The Arduino GPS Shield
The Dexter Industries Arduino GPS Shield can be purchased here. Easily add navigation to your Arduino projects with Dexter Industries Arduino GPS Shield! Dexter Industries GPS Shield for Arduino slides over the Arduino UNO, Leonardo, and Mega and many newer models of Arduino. The Arduino shield provides serial data to the Arduino. Slide it on and go outside!
- Download the code from Github. You can download a zip file of the code for the Arduino GPS Shield here.
- Connect your GPS Shield to your Arduino as shown in the pictures below. In our example we are using the Arduino UNO.
- Set the Pin jumper on your Arduino shield to Pin 10. All three of the example files assume the pin is set to Pin 10.
- Open the Arduino Program.
- Select the correct COM location under “Tools –> Port”
- Compile and upload the code.
- Open the Serial Monitor.
- You should see a response from the Arduino.
Handling Conflicting Pins on the Arduino GPS Shield
You can modify the pins you use with the Arduino shield. The standard examples use Pin 10 (see diagram above) but you can change the pin on the Arduino GPS shield to use pins 3, 10, 11, and 12, depending on your board and depending on other shields you may be stacking that may conflict with Pin 10.
Downloads, Example Code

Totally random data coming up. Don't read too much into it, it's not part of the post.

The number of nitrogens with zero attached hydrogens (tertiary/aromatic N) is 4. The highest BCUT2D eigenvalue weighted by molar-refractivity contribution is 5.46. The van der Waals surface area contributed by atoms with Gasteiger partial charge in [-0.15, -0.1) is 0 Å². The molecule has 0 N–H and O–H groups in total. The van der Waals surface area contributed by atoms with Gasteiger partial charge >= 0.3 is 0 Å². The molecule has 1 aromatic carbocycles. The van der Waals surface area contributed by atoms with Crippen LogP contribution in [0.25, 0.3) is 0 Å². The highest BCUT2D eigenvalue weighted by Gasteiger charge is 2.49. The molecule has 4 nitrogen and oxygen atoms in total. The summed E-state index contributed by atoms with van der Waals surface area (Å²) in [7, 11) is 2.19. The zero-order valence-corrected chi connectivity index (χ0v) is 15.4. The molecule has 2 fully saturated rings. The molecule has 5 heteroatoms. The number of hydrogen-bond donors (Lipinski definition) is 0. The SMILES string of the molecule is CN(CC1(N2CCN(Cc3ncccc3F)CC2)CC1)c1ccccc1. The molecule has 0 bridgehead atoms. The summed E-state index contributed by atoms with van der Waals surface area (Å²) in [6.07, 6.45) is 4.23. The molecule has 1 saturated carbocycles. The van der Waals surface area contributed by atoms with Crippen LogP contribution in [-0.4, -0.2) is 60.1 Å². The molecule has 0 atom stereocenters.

- Drivers for the Arduino GPS Shield.
- Example 1: Calculating Times in Tokyo, Rome, Buenos Aires, Washington, London, and Mumbai.(Github)
- Example 2: Calculating GPS distance to destination, azimuth (angle of travel) to destination. (Github)
- Example 3: Calculating Latitude, Longitude, Time, Velocity, Heading, Date, Satelites in View, and HDOP with a GPS sensor. (Github)
- Arduino GPS Shield Drawing and Schematic
Tip: Getting A Signal
- Your initial factory coordinates will be 120000, 60000 and the time will increment from 12:00.
- If you can see the time increment in Example 1, even if it is not correct, your Shield and Arduino are working properly.
- The GPS sensor when first connecting to a satellite downloads an almanac, which helps it connect to satellites quickly in the future. The almanac is stored in SRAM as long as the battery is connected.
- Disconnecting the battery (or the battery dying) will dump the almanac and any previous connection information. The clock will start again from zero, and the GPS positions will be 0.00, 0.00. The GPS sensor when first connecting to a satellite will again take a longer time to connect after the battery is replaced.
- After your first satellite connection, the GPS will connect much more quickly (in some cases < 1 s).
- Time to find satellites will vary depending on how much of the horizon is visible. For example, the GPS will connect much more quickly in an open-field than in an urban canyon.
- Satellite time can depend on the time of day, your location, your horizon view, and weather.
Troubleshoot: Is my GPS Shield Working?
- If the time is incrementing (increasing) the GPS shield is working properly.
- The battery on the GPS shield can last up to two years; in some cases less. If you’re unable to get an incrementing clock working, try replacing the battery.